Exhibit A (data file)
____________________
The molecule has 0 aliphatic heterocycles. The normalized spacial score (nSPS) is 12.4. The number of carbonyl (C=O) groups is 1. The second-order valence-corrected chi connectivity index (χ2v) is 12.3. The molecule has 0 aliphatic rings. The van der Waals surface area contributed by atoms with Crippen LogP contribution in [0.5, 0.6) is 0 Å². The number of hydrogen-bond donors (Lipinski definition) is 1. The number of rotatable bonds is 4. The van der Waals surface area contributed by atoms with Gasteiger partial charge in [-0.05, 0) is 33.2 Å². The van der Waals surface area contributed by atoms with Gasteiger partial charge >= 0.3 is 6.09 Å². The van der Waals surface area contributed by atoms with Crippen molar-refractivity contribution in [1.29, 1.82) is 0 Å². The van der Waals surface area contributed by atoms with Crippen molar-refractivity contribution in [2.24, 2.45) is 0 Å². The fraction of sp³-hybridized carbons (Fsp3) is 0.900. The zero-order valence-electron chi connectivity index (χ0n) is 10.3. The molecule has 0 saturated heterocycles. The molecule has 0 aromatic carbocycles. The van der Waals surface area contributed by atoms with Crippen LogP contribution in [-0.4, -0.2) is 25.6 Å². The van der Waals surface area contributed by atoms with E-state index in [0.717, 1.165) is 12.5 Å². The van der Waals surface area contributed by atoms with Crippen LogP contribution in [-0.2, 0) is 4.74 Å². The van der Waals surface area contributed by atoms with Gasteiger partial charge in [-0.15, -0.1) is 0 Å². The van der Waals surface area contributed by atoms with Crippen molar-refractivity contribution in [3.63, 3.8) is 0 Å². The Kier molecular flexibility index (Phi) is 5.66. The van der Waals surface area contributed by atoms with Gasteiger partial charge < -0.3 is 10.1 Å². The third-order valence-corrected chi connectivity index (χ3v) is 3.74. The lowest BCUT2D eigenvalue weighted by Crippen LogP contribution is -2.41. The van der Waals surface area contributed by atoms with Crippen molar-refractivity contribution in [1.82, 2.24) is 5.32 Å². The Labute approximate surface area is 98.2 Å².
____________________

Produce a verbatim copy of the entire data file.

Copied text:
The molecule has 0 aliphatic heterocycles. The normalized spacial score (nSPS) is 12.4. The number of carbonyl (C=O) groups is 1. The second-order valence-corrected chi connectivity index (χ2v) is 12.3. The molecule has 0 aliphatic rings. The van der Waals surface area contributed by atoms with Crippen LogP contribution in [0.5, 0.6) is 0 Å². The number of hydrogen-bond donors (Lipinski definition) is 1. The number of rotatable bonds is 4. The van der Waals surface area contributed by atoms with Gasteiger partial charge in [-0.05, 0) is 33.2 Å². The van der Waals surface area contributed by atoms with Gasteiger partial charge >= 0.3 is 6.09 Å². The van der Waals surface area contributed by atoms with Crippen molar-refractivity contribution in [1.29, 1.82) is 0 Å². The van der Waals surface area contributed by atoms with Crippen molar-refractivity contribution in [2.24, 2.45) is 0 Å². The fraction of sp³-hybridized carbons (Fsp3) is 0.900. The zero-order valence-electron chi connectivity index (χ0n) is 10.3. The molecule has 0 saturated heterocycles. The molecule has 0 aromatic carbocycles. The van der Waals surface area contributed by atoms with Crippen LogP contribution in [-0.4, -0.2) is 25.6 Å². The van der Waals surface area contributed by atoms with E-state index in [0.717, 1.165) is 12.5 Å². The van der Waals surface area contributed by atoms with Crippen LogP contribution in [-0.2, 0) is 4.74 Å². The van der Waals surface area contributed by atoms with Gasteiger partial charge in [-0.15, -0.1) is 0 Å². The van der Waals surface area contributed by atoms with Crippen molar-refractivity contribution in [3.63, 3.8) is 0 Å². The Kier molecular flexibility index (Phi) is 5.66. The van der Waals surface area contributed by atoms with Gasteiger partial charge < -0.3 is 10.1 Å². The third-order valence-corrected chi connectivity index (χ3v) is 3.74. The lowest BCUT2D eigenvalue weighted by Crippen LogP contribution is -2.41. The van der Waals surface area contributed by atoms with Crippen molar-refractivity contribution in [1.82, 2.24) is 5.32 Å². The Labute approximate surface area is 98.2 Å².